RTA Waterfront Line Will Reopen in September, But Only for Browns Home Games

RTA's Waterfront Line in an undated photo. - RTA


RTA’s Waterfront Line in an undated photo.

After a long two years of dormancy and repair work, including several stabilization tests and mending bridge cracks, the RTA’s Waterfront Line will officially reopen September 10th.

According to a press release Tuesday, the RTA will only operate the Waterfront Line, which extends from Tower City to East 9th, during Browns home games to start. Mike Schipper, RTA’s deputy general manager, said the line will return to “full service” in 2024, though didn’t specify any precise dates.

The aim to reopen the line, shut down due to an aging bridge connector in the Flats East Bank, by September has been a goal of CEO India Birdsong-Terry since at least the spring, when she confirmed the line’s reopening schedule.

In an interview, Schipper said that, as of this week, the bridge repairs “are done,” along with necessary fixes of the retaining walls. In the next month, tracks must be repainted and repositioned. Operators who haven’t steered cars on the Waterfront since 2021 must be retrained, he said.

“It’s been two years, after all,” Schipper said. “Thank you for your patience.”

The Waterfront’s return to service coincides with the Blue/Green Line’s temporary pause from operation. On August 20th, the line will be cut for six weeks of trackwork and installation of new crossovers and switches. The Blue/Green Line was shut down for repairs previously both in 2020 and 2021, which centered on track surrounding Shaker Square.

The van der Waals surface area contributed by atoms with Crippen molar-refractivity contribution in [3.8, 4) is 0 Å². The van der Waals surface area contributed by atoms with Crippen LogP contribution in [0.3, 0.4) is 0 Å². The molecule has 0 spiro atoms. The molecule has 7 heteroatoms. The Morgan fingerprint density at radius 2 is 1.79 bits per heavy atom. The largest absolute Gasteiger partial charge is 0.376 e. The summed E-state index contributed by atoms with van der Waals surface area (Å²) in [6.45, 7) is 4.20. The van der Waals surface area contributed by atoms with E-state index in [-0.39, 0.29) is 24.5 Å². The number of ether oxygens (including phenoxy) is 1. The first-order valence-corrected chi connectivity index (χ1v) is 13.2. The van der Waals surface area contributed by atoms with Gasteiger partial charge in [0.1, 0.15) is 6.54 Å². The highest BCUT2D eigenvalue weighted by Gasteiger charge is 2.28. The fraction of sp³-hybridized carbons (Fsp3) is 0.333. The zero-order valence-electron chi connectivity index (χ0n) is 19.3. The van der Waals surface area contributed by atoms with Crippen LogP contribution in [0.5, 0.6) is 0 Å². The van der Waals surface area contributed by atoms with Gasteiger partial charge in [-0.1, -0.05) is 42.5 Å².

Last week, the Bibb administration unveiled its long-awaited plans and ideas for the 1,600-foot-wide parking lot north of Cleveland Browns Stadium. The reveal, still set for more public feedback, included a new multimodal “box” near the Waterfront Line’s inevitable intersection with the future land bridge.

Schipper said that RTA has engaged with the Bibb administration on what such multimodal stop should be—and where it should be constructed—and that, Schipper said, “it probably shouldn’t just be a box under the bridge.”

Whatever end path the lakefront design takes, Schipper hopes its amenable to the Waterfront Line’s ideal future: as the go-to choice of transportation for Downtowners.

“The history of the line now is certainly during events,” he said. “We want more people using [that line] for non-events, for every day use.”


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